Alternative for netstat: ss tool

System administrators and security professionals searching for listening ports on a server, are definitely familiar with the netstat command. However, newer distributions do not have the tool default installed anymore. Time to start using ss besides our beloved netstat command.


Socket statistics, or ss for short, is an easy replacement command for netstat. One way to use it, is with the option -a, short for all information.

ss -a

This reveals a lot of information, so it might be better to tune it to something like ss -aut.

  • -a: show listening and non-listening sockets
  • -u: show UDP
  • -t: show TCP
# ss -aut
Netid State      Recv-Q Send-Q        Local Address:Port        Peer Address:Port
udp   UNCONN     0      0                         *:bootpc                 *:*
tcp   LISTEN     0      128                       *:ssh                    *:*
tcp   ESTAB      0      0   
tcp   LISTEN     0      128                      :::19531                 :::*
tcp   LISTEN     0      128                      :::ssh                   :::*

This way it will show similar information to what netstat shows. When using it for very specific requests, you should refer to the man page, as it has some nice options. One of them is showing specific TCP connection state information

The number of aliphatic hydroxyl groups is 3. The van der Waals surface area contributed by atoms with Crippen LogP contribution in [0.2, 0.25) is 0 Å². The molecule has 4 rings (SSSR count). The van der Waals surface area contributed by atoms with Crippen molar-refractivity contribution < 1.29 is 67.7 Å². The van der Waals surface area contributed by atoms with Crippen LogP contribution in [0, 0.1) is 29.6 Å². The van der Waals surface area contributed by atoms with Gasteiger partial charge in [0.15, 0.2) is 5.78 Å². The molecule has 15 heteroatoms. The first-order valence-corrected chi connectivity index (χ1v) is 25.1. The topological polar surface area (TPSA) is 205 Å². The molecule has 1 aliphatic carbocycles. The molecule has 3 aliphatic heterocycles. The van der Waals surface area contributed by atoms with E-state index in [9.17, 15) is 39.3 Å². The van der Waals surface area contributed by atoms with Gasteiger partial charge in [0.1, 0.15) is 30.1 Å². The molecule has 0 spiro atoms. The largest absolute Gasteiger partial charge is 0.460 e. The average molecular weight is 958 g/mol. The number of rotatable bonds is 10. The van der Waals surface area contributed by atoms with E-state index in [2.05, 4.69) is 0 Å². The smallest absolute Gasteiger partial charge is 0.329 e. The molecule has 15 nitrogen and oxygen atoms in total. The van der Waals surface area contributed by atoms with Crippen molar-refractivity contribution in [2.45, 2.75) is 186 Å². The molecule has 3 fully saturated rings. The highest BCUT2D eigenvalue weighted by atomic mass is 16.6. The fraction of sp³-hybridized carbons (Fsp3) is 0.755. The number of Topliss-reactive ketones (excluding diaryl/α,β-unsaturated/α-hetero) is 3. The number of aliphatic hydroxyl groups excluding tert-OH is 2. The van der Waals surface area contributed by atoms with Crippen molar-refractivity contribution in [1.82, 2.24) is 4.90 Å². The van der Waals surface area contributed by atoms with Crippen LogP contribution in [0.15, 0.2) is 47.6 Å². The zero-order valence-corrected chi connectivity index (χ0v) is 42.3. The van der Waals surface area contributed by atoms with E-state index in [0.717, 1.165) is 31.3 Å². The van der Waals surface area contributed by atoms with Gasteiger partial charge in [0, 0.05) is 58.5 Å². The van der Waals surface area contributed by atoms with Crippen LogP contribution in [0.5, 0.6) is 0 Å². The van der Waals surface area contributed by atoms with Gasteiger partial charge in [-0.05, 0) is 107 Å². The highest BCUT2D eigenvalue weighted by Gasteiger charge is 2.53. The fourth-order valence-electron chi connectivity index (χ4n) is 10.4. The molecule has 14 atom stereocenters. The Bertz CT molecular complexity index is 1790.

Output of ss -i command with detailed TCP state information

Detailed TCP state information included with ss -i

Overview of common ss options

Full optionShort optionUsage
–all-aShow listening and non-listening sockets (e.g. active connections)
–listening-lDisplay only listening sockets
–numeric-nDo not resolve names, such as hostnames, or services
–processes-pShow process name
–tcp-tTCP sockets
–udp-uUDP sockets

People who like to audit their system and investigate what ports are opened, can use this command as an alternative to systems without netstat. Right now most systems will have one of the tools available.

As these flags aren’t always easy to remember, a good tip might be to think of plants, as it reveals a good amount of information.

ss -plants


Not many people like change. But if you like it or not, ss will be there when netstat is not. Besides that, ss has a few benefits like showing interesting new information.

Learn more about ss

This article uses the ss command to achieve its tasks. For this popular tool there is a cheat sheet available!

» Mastering the tool: ss

ss cheat sheet


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This article has been written by our Linux security expert Michael Boelen. With focus on creating high-quality articles and relevant examples, he wants to improve the field of Linux security. No more web full of copy-pasted blog posts.

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